The friend to which I referred in my first response never used a loupe for focusing. I asked him why not and he said he felt his visual acuity was good enough without magnification. I think he was in denial as age does have its effects. I suggested he set up his camera and focus by eye alone and then do so with the loupe. There was a revelation! Another photographer I know who, like me is in his 60's also focuses without any loupe at all and never mis-focuses. He's blessed with incredible vision. We're all different in this regard.

That said, I think to arrive at any meaningful conclusion about your ground glass/film plane coincidence, you need to do a more controlled experiment. First, focus critically, using a loupe, on a two-dimentional subject, making sure that every inch of the ground glass is in as perfect focus as you can achieve. That will rule out things like parallelism because you will have to adjust the movements to get lens plane and film plane perfectly parallel with the subject plane. Once you have done this, make some exposures and process the film. If you can leave the camera set up while you do this, you will be able to go back and compare negative and gg under magnification. Forget trying to measure depths with a vernier caliper as making this measurement is trickier than you might think. Without a surface plate, a test fixture that would permit testing the depth at 1 inch intervals across the 4x5 film area and a dial depth gauge calibrated in increments an order of magnitude smaller than .001", you would really not be able to arrive at any conclusive results. All you are trying to confirm is that what you see on the gg is exactly what you are getting on the film. You just need to compare the two side by side to see any difference. If after comparing two or three negatives made with different holders to the gg, you see a consistent difference in sharpness, than it's fairly safe to say the gg is mis-aligned and you need to have it corrected. A lot of folks claim that it doesn't matter all that much because of all the human error involved in setting up a camera and focusing. It is exactly because of human error and the depth variations in film holders that the gg should be precisely in the right position.

Brian Ellis
1-Sep-2009, 08:00
Lots of great responses, thanks all.

The camera is a Chamonix 045n-1. The lens is a Nikkor 135 f/5.6. The ground glass is as it was installed at the factory, which I'm fairly certain is the correct orientation.

I don't focus with a particularly powerful loupe. I don't particularly want to go through too much nitpicking if the problem is just user error and poor technique. Although it's probably a good idea to go through the nitpicking anyway, for the experience.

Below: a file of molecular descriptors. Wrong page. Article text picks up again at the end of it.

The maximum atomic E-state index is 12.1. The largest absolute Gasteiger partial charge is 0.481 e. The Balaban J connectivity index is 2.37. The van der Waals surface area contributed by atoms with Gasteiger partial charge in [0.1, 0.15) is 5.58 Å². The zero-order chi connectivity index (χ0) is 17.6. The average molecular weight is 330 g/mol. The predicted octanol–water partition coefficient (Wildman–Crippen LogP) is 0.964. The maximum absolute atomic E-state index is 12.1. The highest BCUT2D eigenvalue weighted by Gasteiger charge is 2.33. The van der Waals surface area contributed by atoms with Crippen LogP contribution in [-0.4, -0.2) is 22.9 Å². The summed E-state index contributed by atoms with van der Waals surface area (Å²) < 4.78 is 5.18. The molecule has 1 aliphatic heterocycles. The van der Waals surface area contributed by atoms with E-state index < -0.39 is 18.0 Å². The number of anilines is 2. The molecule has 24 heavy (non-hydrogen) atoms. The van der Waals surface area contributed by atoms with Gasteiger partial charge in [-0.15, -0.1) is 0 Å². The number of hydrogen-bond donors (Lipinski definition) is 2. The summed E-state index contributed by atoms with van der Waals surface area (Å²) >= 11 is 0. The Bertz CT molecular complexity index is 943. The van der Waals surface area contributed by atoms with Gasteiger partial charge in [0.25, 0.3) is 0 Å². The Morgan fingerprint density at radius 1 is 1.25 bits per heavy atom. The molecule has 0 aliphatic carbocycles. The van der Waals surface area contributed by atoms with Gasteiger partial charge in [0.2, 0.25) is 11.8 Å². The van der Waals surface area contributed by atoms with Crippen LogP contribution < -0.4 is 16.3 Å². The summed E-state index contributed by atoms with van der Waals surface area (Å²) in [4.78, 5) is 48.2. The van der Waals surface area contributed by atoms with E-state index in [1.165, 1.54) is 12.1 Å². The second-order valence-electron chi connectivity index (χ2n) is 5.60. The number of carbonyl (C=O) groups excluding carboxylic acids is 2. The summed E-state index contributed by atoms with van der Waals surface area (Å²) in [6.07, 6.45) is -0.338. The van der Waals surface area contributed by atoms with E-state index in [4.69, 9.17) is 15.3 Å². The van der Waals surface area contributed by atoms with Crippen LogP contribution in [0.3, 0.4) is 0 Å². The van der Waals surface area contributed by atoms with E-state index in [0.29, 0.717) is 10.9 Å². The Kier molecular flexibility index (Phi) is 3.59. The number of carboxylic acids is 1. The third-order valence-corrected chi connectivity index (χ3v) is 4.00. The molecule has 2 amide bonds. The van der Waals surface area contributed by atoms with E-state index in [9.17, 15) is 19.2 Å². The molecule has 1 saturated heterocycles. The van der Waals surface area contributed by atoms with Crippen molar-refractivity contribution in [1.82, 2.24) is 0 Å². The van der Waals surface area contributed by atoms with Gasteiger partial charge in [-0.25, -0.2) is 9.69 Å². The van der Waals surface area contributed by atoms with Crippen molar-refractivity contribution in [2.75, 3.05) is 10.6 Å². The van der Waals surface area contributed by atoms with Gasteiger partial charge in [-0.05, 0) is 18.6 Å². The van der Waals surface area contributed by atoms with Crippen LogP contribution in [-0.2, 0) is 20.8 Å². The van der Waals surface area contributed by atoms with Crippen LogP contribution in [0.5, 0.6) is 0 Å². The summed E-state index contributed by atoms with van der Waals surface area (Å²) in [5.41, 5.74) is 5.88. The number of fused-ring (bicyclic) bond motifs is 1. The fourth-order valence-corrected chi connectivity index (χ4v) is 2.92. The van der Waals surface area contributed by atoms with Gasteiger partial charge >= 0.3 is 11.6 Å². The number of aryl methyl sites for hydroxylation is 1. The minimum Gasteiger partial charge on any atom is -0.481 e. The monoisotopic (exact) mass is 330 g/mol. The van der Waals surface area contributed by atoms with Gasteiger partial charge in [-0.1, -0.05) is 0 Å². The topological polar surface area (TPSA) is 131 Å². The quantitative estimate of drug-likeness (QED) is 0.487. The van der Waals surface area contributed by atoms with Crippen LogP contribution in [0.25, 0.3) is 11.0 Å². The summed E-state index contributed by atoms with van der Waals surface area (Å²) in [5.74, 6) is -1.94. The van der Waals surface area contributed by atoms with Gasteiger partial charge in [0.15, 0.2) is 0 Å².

If you're familiar with the Chamonix you'll know it's pretty easy to have the standards not totally parallel. It's pretty free and loose. I do have vernier calipers though, so I could check it when doing testing. If that's the cause I can deal with it.

I don't know what you mean by "particularly powerful" loupe. What loupe do you use? A 4X loupe is common, some use stronger, some use a little less but you certainly should be using a 4x or thereabouts loupe (and "more powerful" isn't necessarily better, it actually can be harder to focus with an 8x than a 4x especially with a Fresnel lens). At f5.6 and a moderately long (in absolute terms) focal length lens such as 135mm, which is going to put you up pretty close to the subject for a photograph like the one you've displayed, you have very little depth of field because the three factors affecting depth of field all are working against you - relatively long lens, close to subject, wide aperture. So your focus has to be spot on and it's probably not going to be if you're not using a decent loupe.

I owned a Chamonix for a while and really liked the camera but I thought the Fresnel left something to be desired compared to the Maxwell viewing screens I had on my previous cameras. Fresnels are inherently difficult to focus but the one on the Chamonix seemed a little more difficult than others I've used. If you're open to spending about $250 I think you'd find a Maxwell screen a delight to use. Or you could go with a plain ground glass, which won't give you as bright a screen as you get with a Fresnel but which is easier to focus.

I didn't find it difficult to keep the front standard aligned on my Chamonix. I just lined it up with the front edge of the camera bed by eye and that seemed to work fine. But calipers certainly wouldn't hurt.

BennehBoy
1-Sep-2009, 11:31
Chris,

I thought I had focus pretty nailed when I wasn't using a loupe, the moment I used one I was rather alarmed to see how far off the mark I was.

You can snag them pretty cheaply off the net.

boris
1-Sep-2009, 12:08